A study published in the Archives of Pediatrics and Adolescent Medicine earlier this week found a link between the amount of mercury that a woman consumed while pregnant and the risk that her child would develop attention deficit hyperactivity disorder (ADHD). In general, the more mercury that a woman consumed while pregnant, the greater the risk that her child would go on to be diagnosed with ADHD.
In order to measure the women's mercury consumption, researchers took hair samples from them shortly after they had given birth. They also had them fill out a food diary to track how often they had consumed fish while still pregnant.
Here is some of the key information regarding the new study's findings on the correlation between mercury and ADHD.
* The researchers studied 788 children who were born between the years of 1993 and 1998 near New Bedford, Mass. According to Reuters, the scientists involved decided to study the correlation between mercury and ADHD because previous studies had reached conflicting conclusions, with some studies finding in favor of fish consumption while pregnant and others cautioning against it.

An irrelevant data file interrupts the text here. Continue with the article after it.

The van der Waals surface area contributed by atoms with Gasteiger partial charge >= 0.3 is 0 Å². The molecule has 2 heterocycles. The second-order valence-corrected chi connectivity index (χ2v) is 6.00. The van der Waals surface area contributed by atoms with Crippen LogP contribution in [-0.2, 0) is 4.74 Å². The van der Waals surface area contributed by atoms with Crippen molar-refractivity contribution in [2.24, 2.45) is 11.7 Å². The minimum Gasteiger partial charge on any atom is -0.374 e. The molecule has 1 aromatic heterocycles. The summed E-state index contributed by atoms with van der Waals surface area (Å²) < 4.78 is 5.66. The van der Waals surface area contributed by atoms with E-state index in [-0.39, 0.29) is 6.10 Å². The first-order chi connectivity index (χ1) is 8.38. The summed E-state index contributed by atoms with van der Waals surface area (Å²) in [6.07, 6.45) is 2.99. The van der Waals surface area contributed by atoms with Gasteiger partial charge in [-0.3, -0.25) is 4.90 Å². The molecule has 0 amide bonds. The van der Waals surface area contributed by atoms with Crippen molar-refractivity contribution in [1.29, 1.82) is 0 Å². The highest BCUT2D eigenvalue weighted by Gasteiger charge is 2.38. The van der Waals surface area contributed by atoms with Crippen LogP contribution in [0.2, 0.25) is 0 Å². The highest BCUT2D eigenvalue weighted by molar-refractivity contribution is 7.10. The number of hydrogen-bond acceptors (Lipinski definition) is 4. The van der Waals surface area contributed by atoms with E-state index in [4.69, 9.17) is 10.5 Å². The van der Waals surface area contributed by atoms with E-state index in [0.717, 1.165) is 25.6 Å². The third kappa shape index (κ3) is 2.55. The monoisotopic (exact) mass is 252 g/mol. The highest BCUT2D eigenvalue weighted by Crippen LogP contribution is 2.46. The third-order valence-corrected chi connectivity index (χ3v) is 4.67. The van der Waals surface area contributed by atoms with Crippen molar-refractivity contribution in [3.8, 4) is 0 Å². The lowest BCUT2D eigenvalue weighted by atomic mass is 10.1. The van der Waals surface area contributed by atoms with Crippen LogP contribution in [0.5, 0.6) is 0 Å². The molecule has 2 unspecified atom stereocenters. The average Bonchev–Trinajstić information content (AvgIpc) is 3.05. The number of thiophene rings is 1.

* This study found a correlation between women who consumed fish at least twice a week and a significantly lower risk of their having a child that was diagnosed with ADHD.
* This correlation was particularly strong among male children. Overall, women who consumed more fish appeared to reduce their risk of having a child who was diagnosed with ADHD by up to 60 percent, according to the study.
* The counterbalance to that correlation, according to a report on the study by The Telegraph, was that women who consumed higher levels of mercury, commonly found in fish, increased their risk of having a child who was diagnosed with ADHD by between 40 and 70 percent.
* Researchers believe that part of the key may be eating more fish, but making sure to eat the right kind of fish to help keep overall mercury levels lower.
* According to the Reuters report, salmon and haddock are among the fish with the lowest levels of mercury, while the so-called "big fishes" like tuna and swordfish are among those that pregnant women should probably avoid because of the their high levels of mercury.
* Currently, the U.S. government recommends that women limit their consumption of fish while they are pregnant, in order to avoid raising the level of mercury in their bodies. While the study's lead author, Sharon Sagiv, told Reuters that the new study "does call into question" those guidelines, she also reiterated that more research is needed.
Vanessa Evans is a musician and freelance writer based in Michigan, with a lifelong interest in health and nutrition issues.